Radishes come in many shapes and sizes. Some favorites include the “French Breakfast” radish, long and thin and often served with salted butter, the daikon (also known as a Japanese radish) which is pale white and suitable for more long-term storage, Watermelon radishes, and numerous others that are all crunchy and delicious. Radishes are best served raw and are great companions to any kind of dip or dressing.
Turnips are similar root vegetables that have firm, white flesh but the greens (“turnip tops,” as they’re called in the UK) are also edible. Side note: rutabagas (yet another delicious root vegetable) originated as a cross between a cabbage and a turnip; they’re a little sweeter, but can be treated in most all the same ways. Turnips are often harvested when they’re small for human consumption, but larger varieties are used as feed for cattle and livestock. Turnips are often boiled and sometimes pickled, sautéed in salt and soy sauce, and are most commonly eaten in the fall and winter, but can be preserved until later in the year.
While turnips are best prepared and cooked, radishes are easy to eat as-is, as a snack or a last-minute appetizer. Check out these 7 recipes for radishes and turnips and don’t hesitate to take a bite out of nature’s most delicious root vegetables.
Raw turnips in this salad lend a peppery flavor that pairs well with the dressing—apple cider vinegar, lemon, Dijon mustard, olive oil, shallots, poppy seeds, honey, and a pinch of salt. Get the recipe.
One of the favorite snacks served at David Chang’s restaurant Momofuku, these turnips are pickled in a mixture of rice vinegar, sugar, water, and kosher salt. They’re crispy and a perfect match for any sandwich. Get our Momofuku Turnip Pickle recipe.
If you’re looking for a vegetarian enchilada, turnips are the way to go. This take has chopped leeks, enchilada sauce, salsa verde, and sharp cheddar cheese. Be sure not to overcook the turnips, so they maintain their crunch and texture. Get the recipe.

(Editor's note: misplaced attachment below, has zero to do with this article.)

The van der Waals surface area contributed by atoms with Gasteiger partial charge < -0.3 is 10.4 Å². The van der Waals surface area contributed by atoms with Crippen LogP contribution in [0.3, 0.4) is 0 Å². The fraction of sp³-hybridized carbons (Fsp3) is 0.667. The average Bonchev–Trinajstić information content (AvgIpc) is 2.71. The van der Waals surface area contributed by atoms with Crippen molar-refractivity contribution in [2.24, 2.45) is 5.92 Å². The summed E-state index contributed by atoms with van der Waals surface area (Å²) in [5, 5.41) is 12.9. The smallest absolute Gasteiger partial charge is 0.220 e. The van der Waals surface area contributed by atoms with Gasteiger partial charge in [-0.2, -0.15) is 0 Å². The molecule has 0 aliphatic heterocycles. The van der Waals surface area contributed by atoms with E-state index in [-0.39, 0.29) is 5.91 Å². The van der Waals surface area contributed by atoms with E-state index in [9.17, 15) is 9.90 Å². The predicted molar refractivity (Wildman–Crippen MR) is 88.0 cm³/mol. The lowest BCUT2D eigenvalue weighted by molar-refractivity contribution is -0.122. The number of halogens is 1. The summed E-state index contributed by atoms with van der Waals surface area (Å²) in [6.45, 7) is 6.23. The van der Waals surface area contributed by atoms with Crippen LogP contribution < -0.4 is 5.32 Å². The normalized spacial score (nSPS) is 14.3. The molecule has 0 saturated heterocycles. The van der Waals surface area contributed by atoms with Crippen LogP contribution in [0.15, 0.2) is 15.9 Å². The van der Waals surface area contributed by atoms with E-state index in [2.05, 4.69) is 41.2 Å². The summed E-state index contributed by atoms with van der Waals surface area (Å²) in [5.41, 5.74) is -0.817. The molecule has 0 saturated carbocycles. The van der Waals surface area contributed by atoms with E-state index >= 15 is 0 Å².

Similar to glazed carrots, these turnips are cooked in a butter-water mixture until they’re fork tender and then glazed in a vinaigrette made of red wine vinegar, honey, salt, pepper, and poppy seeds. Get our Glazed Poppy Seed Turnips recipe.
This recipe includes sautéed and wilted radish tops along with the pan-seared radishes. The spicy miso-butter mixture acts as a glaze, and you can substitute your favorite type of miso paste. Get our Pan-Seared Radishes with Miso Butter recipe.
Braised vegetables are a simple last-minute addition to any meal into which you can incorporate a variety of ingredients. This rendition has red onions, roasted chestnuts, and apples, with white whine, rosemary, garlic, tomato paste, honey, salt, and chicken broth. Get the recipe.
This dip is a great dish to bring to a party since it’s easy to make and doesn’t require many ingredients. Cream cheese, fresh dill, fresh chives, salt, and two cups of coarsely grated radishes. You can substitute any fresh herb you have on hand to change it up. Get our Creamy Radish Dip recipe.